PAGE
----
Spanish photographer Philippe Halsman managed to create one of the most unique and innovative pieces of contemporary art – a surrealist photograph, that is not a fragment of the imagination as paintings are, but is rather a realist attempt at transferring surrealism to the realm of photography. It is important to note that prior to the rise of surrealist photographers such as Halsman himself, around the 1930s and 1940s, photography was used as a solely technical, documentary and journalistic tool.
Halsman, not a stranger to Dali, and an individual who photographed him many times, aimed at getting to the core of the artists, and attempted to truly understand him and his motives, spurring some of the most iconic portraits of the surrealist.
When attempting to create this surrealist photograph (called Dalí Atomicus), Haslman claimed that it was an example of a practice termed “jumpology”. Making this artistic endeavor a common practice, and in a vehement attempt to capture the true spirit of his subjects, he began asking them to jump after each photo session. In his words, “When you ask a person to jump, his attention is mostly directed toward the act of jumping and the mask falls so that the real person appears.”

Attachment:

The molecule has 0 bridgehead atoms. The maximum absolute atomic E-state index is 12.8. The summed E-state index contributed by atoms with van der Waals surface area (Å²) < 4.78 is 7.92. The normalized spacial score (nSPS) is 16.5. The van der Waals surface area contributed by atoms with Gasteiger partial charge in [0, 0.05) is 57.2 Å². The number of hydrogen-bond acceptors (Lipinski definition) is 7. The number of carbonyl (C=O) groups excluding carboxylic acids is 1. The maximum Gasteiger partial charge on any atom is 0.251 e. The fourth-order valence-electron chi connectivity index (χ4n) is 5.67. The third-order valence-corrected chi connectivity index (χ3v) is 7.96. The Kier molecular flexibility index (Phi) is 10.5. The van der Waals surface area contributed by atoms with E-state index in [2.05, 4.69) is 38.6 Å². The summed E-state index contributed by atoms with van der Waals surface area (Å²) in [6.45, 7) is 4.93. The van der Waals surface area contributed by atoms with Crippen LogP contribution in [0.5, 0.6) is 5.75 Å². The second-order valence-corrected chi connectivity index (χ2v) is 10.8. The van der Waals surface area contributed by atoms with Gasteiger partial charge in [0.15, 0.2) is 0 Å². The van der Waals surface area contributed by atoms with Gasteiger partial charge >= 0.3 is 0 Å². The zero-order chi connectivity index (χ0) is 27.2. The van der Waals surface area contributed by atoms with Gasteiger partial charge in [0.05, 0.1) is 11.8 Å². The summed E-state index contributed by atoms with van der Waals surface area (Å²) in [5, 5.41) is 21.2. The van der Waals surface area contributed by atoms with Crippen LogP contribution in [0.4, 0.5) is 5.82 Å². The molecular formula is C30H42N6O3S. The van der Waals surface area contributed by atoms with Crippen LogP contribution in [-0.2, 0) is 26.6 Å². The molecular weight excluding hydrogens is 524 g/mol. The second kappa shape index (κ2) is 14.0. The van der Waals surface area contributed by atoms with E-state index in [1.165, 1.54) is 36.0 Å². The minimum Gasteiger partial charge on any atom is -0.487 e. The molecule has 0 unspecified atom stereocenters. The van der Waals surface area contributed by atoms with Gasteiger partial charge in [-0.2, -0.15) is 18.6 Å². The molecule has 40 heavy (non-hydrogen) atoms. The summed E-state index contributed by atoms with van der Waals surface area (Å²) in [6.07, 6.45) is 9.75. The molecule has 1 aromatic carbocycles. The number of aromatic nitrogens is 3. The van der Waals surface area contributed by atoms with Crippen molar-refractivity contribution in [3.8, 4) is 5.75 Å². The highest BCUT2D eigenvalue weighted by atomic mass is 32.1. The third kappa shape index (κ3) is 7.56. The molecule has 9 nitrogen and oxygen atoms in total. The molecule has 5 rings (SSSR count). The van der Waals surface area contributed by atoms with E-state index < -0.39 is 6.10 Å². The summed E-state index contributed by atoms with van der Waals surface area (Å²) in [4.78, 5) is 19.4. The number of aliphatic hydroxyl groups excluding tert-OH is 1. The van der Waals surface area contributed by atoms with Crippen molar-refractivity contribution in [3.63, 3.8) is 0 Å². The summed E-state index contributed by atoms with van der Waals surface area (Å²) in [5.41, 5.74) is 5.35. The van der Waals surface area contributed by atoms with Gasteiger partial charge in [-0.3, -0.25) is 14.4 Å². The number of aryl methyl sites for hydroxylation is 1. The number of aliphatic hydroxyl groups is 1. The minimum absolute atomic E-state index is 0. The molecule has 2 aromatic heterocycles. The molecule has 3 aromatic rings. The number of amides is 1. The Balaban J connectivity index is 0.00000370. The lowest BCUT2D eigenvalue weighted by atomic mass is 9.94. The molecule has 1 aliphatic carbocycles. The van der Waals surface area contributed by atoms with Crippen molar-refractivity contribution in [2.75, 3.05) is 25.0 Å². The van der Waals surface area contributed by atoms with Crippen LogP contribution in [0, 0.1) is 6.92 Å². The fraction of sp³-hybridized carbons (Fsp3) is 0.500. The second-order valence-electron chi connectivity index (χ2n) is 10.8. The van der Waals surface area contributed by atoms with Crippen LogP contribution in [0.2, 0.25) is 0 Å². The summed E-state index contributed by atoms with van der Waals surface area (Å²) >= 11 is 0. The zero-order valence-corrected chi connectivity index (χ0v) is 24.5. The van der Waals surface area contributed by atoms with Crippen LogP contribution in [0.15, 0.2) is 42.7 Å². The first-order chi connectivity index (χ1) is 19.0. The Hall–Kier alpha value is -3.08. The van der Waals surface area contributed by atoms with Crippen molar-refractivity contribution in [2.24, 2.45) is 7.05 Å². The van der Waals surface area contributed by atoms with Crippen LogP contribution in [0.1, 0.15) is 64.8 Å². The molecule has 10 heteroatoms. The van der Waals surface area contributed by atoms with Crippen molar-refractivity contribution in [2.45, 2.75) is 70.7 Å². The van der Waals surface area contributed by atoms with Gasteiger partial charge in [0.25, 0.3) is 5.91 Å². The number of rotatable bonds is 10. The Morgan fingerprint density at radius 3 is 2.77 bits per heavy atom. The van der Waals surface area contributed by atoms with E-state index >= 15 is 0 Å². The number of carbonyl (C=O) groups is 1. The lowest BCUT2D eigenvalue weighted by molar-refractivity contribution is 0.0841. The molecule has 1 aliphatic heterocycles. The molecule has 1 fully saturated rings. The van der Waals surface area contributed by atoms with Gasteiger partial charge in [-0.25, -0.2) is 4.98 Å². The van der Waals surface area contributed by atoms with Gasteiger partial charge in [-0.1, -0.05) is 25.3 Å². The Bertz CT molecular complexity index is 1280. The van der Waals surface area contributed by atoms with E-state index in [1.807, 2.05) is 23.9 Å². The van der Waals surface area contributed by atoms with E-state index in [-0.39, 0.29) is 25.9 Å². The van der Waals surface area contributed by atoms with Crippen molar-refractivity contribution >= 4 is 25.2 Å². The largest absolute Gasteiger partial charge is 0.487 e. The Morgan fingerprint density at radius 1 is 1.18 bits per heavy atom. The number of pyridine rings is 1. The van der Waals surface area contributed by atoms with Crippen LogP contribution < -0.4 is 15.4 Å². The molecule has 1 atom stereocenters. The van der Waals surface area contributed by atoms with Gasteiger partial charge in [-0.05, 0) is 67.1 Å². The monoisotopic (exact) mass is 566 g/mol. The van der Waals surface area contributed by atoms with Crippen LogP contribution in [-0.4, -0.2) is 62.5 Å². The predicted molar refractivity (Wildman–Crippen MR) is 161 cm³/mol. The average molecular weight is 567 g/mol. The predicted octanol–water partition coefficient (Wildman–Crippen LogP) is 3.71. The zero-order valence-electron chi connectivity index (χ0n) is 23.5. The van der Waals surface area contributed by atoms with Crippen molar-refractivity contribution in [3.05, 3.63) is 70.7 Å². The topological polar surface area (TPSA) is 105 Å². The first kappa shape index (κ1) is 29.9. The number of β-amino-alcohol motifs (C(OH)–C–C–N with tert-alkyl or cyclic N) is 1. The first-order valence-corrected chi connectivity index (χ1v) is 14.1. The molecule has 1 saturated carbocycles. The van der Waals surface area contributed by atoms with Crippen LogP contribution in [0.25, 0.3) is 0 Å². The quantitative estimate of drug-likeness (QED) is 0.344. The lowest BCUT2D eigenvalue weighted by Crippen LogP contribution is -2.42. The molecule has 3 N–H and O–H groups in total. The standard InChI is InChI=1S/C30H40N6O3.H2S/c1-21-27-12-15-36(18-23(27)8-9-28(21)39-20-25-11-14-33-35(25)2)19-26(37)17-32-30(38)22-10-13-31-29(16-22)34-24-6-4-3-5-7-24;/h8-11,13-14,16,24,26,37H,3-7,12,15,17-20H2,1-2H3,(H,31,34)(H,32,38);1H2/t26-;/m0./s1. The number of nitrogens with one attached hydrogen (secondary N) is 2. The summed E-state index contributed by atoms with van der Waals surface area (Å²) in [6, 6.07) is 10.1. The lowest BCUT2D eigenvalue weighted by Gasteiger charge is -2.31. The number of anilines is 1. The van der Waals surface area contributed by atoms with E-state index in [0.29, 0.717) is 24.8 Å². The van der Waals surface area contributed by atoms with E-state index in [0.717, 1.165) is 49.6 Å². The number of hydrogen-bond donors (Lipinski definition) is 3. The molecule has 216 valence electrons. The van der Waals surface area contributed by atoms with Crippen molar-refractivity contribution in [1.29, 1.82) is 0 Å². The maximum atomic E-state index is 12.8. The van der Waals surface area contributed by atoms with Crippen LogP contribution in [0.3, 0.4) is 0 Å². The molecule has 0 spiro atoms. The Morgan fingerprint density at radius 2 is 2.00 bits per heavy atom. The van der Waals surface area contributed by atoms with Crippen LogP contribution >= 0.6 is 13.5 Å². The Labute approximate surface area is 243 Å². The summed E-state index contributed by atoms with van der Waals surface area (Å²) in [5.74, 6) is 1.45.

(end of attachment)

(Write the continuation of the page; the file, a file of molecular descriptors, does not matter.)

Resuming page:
As can be imagined, the aforementioned Dalī Atomicus required intense preparation; Halsman drew his inspiration from the Dali’s Leda Atomica, but attempted to create a more balanced overview of this celebrated painting. Halsman attempted to create this perfect surrealist photo more than a hundred times; the original photo reveals wires suspending the easel and the painting, the assistant holding up the chair on the left side of the frame, but there was no hidden trick to the flying cats or the stream of water. In order to achieve this, Halsman’s assistants (his wife and one of his daughters) tossed the cats and the contents of a full bucket across the frame. When Halsman was finally satisfied with the overall result and composition, Dalí added a finishing touch to the printed photograph: his idiosyncratic swirls of paint that appear on the easel. The final image was published in Lifemagazine.
At Dan Alexander & Co, we worked with Ceasarstone to freeze up in time memorable moments, and recreate the essence of surrealism through the art of branding and design. Our idea of taking a countertop and freezing not only the object itself, but also the activities and essence embedded within it, is greatly inspired by Philippe Halsman’s work.